Here, the defendant did not take any action in recognition of the policy. It simply failed to respond to the plaintiff’s requests for coverage. We are not persuaded by the plaintiff’s argument that the defendant’s "silence, despite its legal obligation to speak" as established by insurance regulations, is sufficient to establish waiver. The defendant’s complete silence with regard to the plaintiff’s coverage requests is not conduct that "recognizes [the defendant’s] primary liability by treating the policy as in force." Holmes, supra. Thus, the defendant did not engage in any conduct with regard to the policy from which we may infer a waiver of its coverage defenses.

The plaintiff’s reliance upon the reasoning in Hartford Insurance Co. v. County of Nassau, 389 N.E.2d 1061 (N.Y. 1979), is misplaced. In Hartford Ins. Co., the New York Court of Appeals held that an insurer who fails to respond to the plaintiff’s claim request for an unreasonable amount of time cannot thereafter disclaim liability. Id. at 1062. However, the court decided the case under the New York insurance code, not the waiver doctrine. See id.; see also Allstate Insurance Company v. Gross, 265 N.E.2d 736, 737 (N.Y. 1970). The New York statute displaced the traditional doctrines of waiver and estoppel and established a rule, based specifically upon the insurer’s failure to respond in a timely manner, which precluded a disclaimer of coverage. Allstate Insurance Company, 265 N.E.2d at 739.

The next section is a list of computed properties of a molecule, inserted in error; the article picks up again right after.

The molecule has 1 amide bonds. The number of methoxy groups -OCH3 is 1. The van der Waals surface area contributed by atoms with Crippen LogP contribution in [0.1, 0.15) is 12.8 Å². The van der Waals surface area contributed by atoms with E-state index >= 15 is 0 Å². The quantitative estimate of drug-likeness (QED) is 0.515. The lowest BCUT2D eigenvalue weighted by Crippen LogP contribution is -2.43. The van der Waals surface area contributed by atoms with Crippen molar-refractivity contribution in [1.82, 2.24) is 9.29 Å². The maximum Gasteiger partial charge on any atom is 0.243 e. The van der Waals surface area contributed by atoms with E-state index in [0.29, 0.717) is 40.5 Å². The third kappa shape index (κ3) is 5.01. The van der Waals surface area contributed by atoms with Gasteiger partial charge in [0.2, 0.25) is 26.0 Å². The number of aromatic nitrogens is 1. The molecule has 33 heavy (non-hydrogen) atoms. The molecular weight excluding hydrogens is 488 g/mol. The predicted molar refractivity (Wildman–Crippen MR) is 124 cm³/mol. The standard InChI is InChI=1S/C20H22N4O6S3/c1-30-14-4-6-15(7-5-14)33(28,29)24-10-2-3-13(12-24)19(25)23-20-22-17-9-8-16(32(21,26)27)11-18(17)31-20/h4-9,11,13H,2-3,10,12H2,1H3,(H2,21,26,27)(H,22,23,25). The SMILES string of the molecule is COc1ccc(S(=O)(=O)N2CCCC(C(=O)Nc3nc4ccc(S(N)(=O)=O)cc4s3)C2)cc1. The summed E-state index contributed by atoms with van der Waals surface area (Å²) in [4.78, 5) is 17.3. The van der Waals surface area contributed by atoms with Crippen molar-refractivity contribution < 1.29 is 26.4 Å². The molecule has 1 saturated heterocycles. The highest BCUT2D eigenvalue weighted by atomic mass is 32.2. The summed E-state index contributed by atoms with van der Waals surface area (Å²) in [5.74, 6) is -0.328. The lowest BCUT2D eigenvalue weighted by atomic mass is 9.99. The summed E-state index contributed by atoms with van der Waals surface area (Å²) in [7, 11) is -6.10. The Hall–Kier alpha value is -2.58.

In this case, however, the plaintiff is seeking to preclude the defendant from utilizing its coverage defenses under the waiver doctrine, not solely because of its violation of the insurance regulations. Moreover, the legislature has already established the penalty for a violation of the regulations. See RSA 400-A:15 (1998). RSA 400-A:15, III states that any insurance company which fails to comply with the insurance regulations is subject to suspension or revocation of its certificate of authority or license, or an administrative fine of up to $2,500. While we note that the insurance regulations were violated, that is an issue for the insurance commissioner to enforce, not the court.

Because we hold that the trial court erred in finding that the defendant waived all its coverage defenses, we need not reach the defendant’s other arguments.

Reversed and remanded.

BROCK, C.J., and BRODERICK and DUGGAN, JJ., concurred.